below try to summarize most of current hypotheses presented by most
reliable authorities, especially
A.Dodson i D Hilton
"The Complete Royal Families in
Ancient Egypt", London 2004
A.Dodson"Monarchs of the Nile", Cairo 2002.
Continuous lines in tables indicate some or very likely relations, while
dashed lines - uncertain or hypothetical relations. The name of the
ruler, both Egyptian and foreign, is framed. I have described the woman
with the color blue and the High Priests or the Divine Adoratrice of
Amon - color brown.
The New Kingdom is the period from which most mummies of royal families
have survived, enabling them to make genetic tests so important for
establishing correct genealogy. In DNA research carried out on several
mummies in 2010, several conclusions can be drawn, confirming previous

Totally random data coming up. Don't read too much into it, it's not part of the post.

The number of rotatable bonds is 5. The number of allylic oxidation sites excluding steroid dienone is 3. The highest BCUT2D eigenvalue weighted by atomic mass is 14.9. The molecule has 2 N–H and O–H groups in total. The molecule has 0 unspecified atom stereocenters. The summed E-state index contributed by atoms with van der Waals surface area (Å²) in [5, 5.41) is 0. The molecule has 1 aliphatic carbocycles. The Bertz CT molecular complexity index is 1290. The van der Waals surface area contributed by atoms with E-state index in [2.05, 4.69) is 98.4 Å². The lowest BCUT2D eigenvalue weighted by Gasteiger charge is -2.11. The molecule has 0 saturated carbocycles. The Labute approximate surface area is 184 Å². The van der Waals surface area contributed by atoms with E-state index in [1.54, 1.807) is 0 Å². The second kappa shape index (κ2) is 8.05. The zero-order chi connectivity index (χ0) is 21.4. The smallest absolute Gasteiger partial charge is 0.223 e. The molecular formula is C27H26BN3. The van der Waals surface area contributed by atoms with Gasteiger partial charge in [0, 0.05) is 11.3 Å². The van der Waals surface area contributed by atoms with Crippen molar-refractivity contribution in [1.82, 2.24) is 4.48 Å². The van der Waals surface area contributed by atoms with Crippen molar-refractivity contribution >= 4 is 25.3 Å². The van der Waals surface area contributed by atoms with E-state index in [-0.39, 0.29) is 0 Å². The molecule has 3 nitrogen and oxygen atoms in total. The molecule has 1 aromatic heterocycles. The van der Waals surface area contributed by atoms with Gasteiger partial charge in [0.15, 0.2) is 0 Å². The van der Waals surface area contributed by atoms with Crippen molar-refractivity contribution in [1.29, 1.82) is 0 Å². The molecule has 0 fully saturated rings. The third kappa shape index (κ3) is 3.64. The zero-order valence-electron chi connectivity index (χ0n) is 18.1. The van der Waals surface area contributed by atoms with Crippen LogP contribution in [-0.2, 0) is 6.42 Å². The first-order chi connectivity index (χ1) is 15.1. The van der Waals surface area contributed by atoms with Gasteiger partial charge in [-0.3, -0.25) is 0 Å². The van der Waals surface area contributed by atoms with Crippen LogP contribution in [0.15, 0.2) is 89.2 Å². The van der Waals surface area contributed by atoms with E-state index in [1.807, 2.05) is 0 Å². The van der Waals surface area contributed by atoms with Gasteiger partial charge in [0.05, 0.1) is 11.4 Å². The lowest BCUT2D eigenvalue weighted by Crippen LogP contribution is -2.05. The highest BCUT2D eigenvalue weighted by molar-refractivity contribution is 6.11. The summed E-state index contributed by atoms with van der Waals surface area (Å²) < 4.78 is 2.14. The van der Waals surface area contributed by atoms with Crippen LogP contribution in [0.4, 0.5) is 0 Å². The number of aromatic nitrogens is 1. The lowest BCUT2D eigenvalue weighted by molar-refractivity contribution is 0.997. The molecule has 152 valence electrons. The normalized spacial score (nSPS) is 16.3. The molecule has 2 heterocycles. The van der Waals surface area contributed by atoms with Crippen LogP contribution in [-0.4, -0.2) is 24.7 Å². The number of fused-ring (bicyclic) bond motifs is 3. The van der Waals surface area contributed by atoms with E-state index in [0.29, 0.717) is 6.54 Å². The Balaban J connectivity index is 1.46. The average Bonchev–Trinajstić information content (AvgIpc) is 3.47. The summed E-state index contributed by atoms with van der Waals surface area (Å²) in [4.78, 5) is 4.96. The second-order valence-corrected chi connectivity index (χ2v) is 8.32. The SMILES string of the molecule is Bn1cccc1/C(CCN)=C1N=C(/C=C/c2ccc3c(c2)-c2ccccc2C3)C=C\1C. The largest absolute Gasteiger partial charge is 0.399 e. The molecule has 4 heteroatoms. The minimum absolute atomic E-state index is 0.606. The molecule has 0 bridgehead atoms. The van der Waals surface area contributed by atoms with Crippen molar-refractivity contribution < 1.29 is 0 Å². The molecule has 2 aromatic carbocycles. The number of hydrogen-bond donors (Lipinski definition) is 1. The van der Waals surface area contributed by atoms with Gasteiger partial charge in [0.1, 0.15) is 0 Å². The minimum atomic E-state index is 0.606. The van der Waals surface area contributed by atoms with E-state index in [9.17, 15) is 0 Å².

speculations. The dark secrets surrounding Tutankhamun's origins have
somewhat disappeared, although there is still a lack of certainty as to
who his parents were. Paradoxically, we already have their mummies
confirmed by almost 100% probability. As to the names, in the case of
the father, both Akhenaton and Semenkhkare aspire for this name. It is
known that Tutankhamun's mother was a woman whose mummy, referred to in
Egyptology as The Young Lady, was found in the tomb of KV35 in
the Kins Valley. Z.Hawass announced in the media, with the proper
certainty, that Tutankhamun's father was Akhenaten and his mummy was
found in tomb KV55. Personally, I think that this mummy is Semenkhkare,
and DNA tests confirm only two, previously known hypotheses - that
Semenkhkare and Akhenaten, were the sons of Amenhotep III and queen Teje,
and one of them was the father of Tutankhamun. We still do not know the
name of the young king's mother, knowing only that she was the sister of
Semenkhkare and Akhenaten, the daughter of Amenhotep III and Teje.
However, many would point to her being the daughter of Amenhotep III and
Teje - Kiya.